Gol-gav-zaban (Borage) is a herb that originally grows in Iran and a few Mediterranean countries of west Asia, and its dried blue and purple flowers are brewed the same way you brew tea leaves. The flower has a sweet honey-like taste and is one of the few truly blue-colored edible substances. In Iran people make this tea to relieve colds, flu, bronchitis, rheumatoid arthritis, and kidney inflammation. It is believed to be warm in nature and alleviates symptoms that are caused by using food that is cold in nature such as cucumber and fish.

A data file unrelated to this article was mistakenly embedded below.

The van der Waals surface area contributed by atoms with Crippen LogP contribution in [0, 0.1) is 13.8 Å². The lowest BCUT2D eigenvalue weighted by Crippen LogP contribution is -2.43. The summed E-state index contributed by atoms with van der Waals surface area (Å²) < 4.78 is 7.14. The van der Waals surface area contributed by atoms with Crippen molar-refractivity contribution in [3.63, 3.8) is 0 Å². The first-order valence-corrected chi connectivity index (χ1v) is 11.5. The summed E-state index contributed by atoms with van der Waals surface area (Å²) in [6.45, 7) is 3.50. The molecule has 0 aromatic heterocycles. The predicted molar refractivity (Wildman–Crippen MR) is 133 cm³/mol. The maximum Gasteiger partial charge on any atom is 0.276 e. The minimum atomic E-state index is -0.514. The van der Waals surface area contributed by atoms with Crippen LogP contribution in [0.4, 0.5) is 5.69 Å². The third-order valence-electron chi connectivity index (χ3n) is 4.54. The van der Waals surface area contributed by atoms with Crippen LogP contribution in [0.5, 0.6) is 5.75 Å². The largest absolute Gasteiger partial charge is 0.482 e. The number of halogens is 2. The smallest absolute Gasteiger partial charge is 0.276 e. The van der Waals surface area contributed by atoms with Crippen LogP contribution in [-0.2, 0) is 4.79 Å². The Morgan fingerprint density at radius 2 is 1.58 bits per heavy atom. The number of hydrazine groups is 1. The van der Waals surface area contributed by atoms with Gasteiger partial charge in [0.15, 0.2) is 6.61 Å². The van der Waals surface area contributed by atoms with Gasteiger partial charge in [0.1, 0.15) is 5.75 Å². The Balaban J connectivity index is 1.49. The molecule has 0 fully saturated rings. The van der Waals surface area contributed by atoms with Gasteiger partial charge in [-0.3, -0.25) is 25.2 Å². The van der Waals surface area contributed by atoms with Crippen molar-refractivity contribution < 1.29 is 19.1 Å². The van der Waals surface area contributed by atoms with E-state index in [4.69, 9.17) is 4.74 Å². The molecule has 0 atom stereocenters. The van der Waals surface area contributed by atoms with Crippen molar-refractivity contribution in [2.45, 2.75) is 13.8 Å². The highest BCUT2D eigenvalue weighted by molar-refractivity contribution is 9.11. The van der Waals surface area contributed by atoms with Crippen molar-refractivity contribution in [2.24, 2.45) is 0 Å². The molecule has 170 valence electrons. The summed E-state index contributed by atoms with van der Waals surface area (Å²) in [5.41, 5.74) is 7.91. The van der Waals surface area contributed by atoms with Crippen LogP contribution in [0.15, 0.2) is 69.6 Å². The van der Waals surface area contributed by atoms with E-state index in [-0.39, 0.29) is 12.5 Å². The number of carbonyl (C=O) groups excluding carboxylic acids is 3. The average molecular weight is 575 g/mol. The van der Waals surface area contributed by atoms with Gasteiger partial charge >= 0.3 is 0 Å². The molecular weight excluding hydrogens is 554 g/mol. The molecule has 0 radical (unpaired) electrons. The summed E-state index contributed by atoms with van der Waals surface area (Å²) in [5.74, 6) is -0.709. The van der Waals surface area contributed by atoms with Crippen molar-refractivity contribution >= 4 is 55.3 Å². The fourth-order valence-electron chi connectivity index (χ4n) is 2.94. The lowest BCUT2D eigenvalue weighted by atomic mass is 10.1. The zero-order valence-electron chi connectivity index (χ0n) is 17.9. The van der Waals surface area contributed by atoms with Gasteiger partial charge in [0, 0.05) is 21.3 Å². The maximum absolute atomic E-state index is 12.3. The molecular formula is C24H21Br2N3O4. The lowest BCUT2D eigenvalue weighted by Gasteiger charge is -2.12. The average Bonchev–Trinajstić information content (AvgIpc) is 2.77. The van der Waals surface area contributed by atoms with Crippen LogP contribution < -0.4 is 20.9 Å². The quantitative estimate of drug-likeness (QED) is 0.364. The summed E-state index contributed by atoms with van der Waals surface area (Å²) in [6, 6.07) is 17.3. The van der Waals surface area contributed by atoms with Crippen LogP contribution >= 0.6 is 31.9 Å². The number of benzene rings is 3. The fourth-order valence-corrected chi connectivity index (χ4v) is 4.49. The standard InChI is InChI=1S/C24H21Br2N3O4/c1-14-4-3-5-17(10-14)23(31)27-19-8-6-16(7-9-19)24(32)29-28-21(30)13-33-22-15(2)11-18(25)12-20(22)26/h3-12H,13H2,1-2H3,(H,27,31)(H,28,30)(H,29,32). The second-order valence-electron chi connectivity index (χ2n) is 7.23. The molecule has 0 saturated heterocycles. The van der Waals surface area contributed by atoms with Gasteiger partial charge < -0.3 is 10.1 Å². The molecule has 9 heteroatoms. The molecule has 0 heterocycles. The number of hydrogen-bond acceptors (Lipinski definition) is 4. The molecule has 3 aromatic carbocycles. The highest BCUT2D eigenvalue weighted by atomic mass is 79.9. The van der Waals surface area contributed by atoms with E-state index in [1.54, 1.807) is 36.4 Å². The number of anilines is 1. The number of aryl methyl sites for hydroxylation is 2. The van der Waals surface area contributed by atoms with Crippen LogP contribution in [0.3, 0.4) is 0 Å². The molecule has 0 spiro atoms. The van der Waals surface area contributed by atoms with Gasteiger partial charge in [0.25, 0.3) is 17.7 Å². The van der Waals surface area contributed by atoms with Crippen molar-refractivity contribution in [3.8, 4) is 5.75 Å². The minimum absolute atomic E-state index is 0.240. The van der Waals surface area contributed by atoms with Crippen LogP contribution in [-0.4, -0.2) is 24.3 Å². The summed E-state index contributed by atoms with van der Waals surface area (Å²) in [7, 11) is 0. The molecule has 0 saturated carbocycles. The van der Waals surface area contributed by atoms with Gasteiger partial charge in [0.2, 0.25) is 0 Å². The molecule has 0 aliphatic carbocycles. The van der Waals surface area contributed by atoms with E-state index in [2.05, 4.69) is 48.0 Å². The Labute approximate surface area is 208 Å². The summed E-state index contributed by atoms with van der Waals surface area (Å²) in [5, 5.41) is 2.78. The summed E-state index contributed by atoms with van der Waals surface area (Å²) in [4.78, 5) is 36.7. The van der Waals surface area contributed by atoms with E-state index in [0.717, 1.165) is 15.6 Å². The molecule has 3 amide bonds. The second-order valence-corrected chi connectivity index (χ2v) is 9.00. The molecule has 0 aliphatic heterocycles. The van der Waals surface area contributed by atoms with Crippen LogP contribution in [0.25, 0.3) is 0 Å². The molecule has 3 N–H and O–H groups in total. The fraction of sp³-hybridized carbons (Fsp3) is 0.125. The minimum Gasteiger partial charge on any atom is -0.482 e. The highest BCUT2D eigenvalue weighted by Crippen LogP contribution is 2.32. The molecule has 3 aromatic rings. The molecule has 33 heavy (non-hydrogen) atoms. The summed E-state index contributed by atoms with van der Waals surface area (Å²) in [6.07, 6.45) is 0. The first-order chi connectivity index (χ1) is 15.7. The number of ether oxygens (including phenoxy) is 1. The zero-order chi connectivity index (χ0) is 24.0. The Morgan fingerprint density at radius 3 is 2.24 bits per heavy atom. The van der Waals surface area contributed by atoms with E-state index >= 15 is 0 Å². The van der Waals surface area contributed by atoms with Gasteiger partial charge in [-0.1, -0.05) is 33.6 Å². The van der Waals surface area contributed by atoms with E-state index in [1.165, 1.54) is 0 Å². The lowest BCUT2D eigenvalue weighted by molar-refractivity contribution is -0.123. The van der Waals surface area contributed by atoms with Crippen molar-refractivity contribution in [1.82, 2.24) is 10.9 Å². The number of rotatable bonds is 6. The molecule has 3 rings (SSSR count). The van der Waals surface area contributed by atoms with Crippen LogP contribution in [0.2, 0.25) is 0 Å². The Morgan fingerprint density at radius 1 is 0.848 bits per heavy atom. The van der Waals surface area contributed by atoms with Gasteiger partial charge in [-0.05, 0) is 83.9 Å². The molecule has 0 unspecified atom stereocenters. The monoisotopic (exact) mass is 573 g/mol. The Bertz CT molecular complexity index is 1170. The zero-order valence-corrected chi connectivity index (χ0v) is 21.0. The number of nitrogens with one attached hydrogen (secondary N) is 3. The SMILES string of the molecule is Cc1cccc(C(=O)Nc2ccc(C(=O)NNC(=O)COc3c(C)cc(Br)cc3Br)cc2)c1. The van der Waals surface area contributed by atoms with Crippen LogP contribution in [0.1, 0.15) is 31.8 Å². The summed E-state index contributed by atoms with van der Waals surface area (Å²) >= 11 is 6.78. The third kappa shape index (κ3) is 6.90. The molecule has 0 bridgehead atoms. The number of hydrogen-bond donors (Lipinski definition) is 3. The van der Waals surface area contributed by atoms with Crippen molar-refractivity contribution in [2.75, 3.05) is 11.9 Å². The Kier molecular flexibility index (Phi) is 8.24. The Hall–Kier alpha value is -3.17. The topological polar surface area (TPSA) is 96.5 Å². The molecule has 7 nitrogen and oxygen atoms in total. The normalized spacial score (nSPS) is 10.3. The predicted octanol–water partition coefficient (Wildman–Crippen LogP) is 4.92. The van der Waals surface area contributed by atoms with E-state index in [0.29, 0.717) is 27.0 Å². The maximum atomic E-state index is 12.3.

Tea found its way to Persia from India through the Silk Road and soon became Iran´s national drink. Iranians have one of the highest per capita rates of tea consumption in the world and from old times every street has had a Châikhâne (Tea House). Tea houses are still an important social place in Iran. For Iranians drinking tea is like a ritual. Every morning, after each meal or following an afternoon nap. Also, most meetings, formal occasions or family gatherings will begin with the offering of tea. Traditionally you need a Samovar to brew tea. Samovar is a metal container used to […]